Skin punch biopsies for cell culture were obtained from six affected patients diagnosed with ARCI EM type III and three healthy controls. Primary keratinocytes were obtained from the biopsies and were cultured in cell medium (65.6% Dulbecco minimal essential medium, 22% F12, 9.5% fetal calf serum, 0.1% hydrocortisone, 0.4% cholera toxin, 0.1% epidermal growth factor, 0.1% insulin, 1% Penieillin‐Streptomyein, 1% non‐essential amino acids, 0.2% adenine) with a feeder layer of radiated 3T3 cells. After 14 days, the keratinocytes were split and grown in Epilife with HKGS‐v2 and PSA (Cascade Biologics, Portland, Oregon, USA) for an additional 5–7 days. The cells were maintained at 37°C in a humidified atmosphere with 5% CO2. RNA was prepared using TRIzol (Invitrogen) according to the manufacturer's protocol. Reverse transcription PCR and quantitative real‐time PCR (qPCR) (Platinum SYBR Green qPCR supermix‐UGD kit, Invitrogen) were performed as described previously.34 For qPCR of the ichthyin cDNA we used a primer pair with the forward primer in exon 5 and the reverse primer in exon 6, generating an amplicon of 126 bp. cDNA levels of β‐actin were used for normalisation. PCR and detection were performed (ABI Prism 7000 sequence detection system; Applied Biosystems) and the results analysed (ABI Prism 7000 SDS software; Applied Biosystems). Statistical calculations were executed with Microsoft Excel using unpaired t test, and significance set at p<0.05.
In total, 27 patients with ARCI (from 18 families) fulfilled the EM criteria of ARCI EM type III with the characteristics of hyperkeratotic stratum corneum with lamellae that contained low or minimal amounts of lipid droplets (fig 22).). The same layer was characterised by regularly elongated membranes and vesicular complexes interpreted as irregularly processed content of lamellar bodies. The granular cells were characterised by normal keratohyaline, normal lamellar bodies and regularly elongated perinuclear membranes. In addition, specific vesicular complexes were present, as well as electron‐lucent vacuoles sometimes containing one or a few smaller vesicles thought to represent abnormal lamellar bodies. The size of the vesicular structures made them possible to be recognised by light microscopy in the specimens of some patients. Specimens from different patients showed a predominance of either membranes or vesicular complexes (fig 22).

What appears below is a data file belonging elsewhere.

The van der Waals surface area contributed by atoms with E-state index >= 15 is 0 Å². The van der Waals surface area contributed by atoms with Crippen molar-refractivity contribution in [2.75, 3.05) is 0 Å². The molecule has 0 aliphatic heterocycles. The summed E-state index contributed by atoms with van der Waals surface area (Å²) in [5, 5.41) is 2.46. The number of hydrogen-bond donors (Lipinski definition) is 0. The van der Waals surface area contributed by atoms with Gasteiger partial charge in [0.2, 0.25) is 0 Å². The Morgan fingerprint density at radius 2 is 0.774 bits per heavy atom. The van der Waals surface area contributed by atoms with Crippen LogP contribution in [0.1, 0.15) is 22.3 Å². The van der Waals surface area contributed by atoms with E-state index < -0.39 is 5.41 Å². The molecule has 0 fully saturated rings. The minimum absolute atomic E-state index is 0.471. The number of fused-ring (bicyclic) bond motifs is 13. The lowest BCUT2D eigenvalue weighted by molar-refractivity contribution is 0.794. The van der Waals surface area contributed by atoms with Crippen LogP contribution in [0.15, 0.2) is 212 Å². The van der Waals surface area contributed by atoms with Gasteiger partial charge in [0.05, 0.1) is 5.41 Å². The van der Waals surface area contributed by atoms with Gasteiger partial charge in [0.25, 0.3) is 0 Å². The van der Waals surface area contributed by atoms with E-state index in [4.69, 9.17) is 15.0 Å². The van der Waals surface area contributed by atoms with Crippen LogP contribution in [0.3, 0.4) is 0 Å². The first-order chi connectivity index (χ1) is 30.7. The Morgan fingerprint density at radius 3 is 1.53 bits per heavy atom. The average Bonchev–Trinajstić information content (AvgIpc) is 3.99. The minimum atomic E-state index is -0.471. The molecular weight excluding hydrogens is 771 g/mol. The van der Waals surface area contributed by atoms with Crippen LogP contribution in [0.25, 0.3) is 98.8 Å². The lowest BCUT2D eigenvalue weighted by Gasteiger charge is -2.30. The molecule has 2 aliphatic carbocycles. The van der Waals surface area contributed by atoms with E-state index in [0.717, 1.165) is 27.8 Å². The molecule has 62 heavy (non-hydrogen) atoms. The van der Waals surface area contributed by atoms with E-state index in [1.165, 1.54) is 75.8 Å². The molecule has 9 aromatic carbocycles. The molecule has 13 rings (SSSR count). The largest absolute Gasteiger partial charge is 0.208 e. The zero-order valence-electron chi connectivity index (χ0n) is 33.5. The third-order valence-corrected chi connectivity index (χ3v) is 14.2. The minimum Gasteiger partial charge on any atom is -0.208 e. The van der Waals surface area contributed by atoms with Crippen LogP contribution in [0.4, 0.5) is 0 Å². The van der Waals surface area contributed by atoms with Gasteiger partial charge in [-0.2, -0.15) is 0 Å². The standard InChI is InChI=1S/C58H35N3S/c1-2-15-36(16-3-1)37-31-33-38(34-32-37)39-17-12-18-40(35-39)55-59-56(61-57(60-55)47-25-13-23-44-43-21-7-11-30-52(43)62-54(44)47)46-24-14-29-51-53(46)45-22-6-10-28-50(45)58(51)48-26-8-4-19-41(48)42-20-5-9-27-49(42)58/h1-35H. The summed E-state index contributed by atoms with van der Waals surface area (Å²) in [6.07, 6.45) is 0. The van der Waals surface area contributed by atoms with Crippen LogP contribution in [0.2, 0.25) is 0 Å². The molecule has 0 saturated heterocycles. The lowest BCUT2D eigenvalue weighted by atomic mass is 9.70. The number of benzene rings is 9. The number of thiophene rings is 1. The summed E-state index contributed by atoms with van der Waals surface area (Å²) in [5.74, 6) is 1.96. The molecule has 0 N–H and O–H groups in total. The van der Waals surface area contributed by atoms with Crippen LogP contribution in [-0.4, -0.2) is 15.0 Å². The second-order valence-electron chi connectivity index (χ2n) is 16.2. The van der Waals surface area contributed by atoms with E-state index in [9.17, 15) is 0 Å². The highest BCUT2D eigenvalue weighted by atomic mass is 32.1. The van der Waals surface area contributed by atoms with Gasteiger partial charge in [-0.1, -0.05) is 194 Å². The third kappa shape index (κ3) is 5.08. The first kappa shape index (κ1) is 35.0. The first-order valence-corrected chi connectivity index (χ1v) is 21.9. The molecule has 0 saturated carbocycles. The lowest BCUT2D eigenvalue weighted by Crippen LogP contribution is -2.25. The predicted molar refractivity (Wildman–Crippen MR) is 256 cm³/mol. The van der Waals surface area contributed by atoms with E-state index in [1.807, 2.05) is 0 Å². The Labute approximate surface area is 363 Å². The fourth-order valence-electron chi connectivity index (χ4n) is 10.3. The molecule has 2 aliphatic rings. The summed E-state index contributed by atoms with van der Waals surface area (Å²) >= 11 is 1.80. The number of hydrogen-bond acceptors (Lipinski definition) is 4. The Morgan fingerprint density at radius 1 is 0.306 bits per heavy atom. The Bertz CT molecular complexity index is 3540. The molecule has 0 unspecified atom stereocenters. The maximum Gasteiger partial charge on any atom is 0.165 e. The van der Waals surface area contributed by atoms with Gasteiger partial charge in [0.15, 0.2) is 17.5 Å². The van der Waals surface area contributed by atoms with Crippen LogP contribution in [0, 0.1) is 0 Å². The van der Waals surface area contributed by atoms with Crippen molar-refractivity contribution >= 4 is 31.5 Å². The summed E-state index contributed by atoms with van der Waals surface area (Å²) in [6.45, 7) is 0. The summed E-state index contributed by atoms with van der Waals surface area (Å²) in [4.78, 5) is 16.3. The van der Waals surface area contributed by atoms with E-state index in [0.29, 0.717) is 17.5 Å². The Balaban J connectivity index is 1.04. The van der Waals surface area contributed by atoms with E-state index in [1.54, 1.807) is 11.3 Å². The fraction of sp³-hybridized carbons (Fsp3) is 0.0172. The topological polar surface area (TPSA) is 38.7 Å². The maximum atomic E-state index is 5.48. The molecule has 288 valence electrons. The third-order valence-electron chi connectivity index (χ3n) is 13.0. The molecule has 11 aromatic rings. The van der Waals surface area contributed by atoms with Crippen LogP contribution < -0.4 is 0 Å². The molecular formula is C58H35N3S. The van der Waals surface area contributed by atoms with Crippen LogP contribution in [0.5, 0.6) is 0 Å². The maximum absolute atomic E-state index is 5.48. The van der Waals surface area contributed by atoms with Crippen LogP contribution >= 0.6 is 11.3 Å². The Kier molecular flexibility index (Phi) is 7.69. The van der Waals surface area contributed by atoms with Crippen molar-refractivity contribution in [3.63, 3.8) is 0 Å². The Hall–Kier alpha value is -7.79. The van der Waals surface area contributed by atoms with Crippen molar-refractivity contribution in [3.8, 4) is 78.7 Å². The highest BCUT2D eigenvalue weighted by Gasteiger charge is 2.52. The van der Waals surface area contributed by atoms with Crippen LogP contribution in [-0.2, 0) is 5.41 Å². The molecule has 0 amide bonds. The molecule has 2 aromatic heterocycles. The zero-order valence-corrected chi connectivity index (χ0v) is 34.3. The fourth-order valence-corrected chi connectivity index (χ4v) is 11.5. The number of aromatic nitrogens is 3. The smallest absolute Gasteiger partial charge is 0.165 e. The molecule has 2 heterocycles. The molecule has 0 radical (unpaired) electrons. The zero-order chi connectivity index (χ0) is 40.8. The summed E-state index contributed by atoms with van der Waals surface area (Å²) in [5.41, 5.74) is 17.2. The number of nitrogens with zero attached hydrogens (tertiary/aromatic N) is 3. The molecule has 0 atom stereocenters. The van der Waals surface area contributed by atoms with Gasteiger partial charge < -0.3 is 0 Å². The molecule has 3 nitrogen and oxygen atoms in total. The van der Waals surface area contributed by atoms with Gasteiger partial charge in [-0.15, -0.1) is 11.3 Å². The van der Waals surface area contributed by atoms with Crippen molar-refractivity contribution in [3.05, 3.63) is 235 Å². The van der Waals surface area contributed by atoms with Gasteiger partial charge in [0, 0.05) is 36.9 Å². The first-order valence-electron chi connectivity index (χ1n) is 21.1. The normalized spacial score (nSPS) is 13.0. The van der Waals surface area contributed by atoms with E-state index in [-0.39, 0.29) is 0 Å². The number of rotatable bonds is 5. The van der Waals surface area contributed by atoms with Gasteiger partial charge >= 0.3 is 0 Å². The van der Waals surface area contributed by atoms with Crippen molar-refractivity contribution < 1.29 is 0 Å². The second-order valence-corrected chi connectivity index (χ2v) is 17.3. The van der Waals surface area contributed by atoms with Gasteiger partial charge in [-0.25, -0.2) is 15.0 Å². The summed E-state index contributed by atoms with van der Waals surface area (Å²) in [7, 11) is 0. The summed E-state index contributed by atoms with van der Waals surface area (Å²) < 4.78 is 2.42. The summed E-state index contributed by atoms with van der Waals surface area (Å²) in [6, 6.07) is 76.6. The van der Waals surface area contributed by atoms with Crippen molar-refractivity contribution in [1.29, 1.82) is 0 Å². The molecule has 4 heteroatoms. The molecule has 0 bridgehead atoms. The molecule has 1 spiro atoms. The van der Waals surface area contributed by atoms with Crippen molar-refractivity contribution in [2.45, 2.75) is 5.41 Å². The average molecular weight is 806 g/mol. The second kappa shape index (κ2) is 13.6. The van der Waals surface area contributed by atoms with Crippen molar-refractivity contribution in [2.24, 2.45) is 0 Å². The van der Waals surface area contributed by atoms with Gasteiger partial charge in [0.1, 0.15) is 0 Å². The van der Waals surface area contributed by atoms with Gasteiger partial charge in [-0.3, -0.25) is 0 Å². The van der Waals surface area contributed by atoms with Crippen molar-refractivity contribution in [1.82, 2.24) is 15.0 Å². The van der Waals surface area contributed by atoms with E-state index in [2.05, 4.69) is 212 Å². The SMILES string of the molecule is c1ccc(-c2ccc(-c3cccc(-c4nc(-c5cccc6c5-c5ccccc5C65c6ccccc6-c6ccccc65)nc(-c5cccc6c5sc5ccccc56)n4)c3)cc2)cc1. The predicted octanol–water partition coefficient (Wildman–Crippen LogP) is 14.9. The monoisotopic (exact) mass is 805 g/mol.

A group of 18 patients with ARCI (from 16 families) with various ultrastructural findings, not consistent with EM type III, were used as a control group for DNA analysis. TGM1 mutations had been excluded in this group.
The 10K SNP array analysis on 10 patients with ARCI EM type III gave an average call rate of 90.21% (range 85.78–97.21%). A genomic region of on chromosome 5q33 was found to be homozygous in six probands from four families (IR17, IR23, IR84, IR99; fig 33).). The patients were homozygous for either of two haplotypes over a region that spanned a minimum physical distance of 873 kb flanked by the SNPs rs452223 and rs1957561 (positions 156544071 and 157416584 respectively; National Center for Biotechnology Information (NCBI) build 35.1). Four additional patients from two families (EB32 and IR56) were compound heterozygous for the two haplotypes. The candidate region spans 12 predicted genes (NCBI database) including the ichthyin gene, previously reported as associated with ARCI.7 Association with the candidate region was confirmed by segregation analysis using samples from parents and siblings from families IR23 and IR56.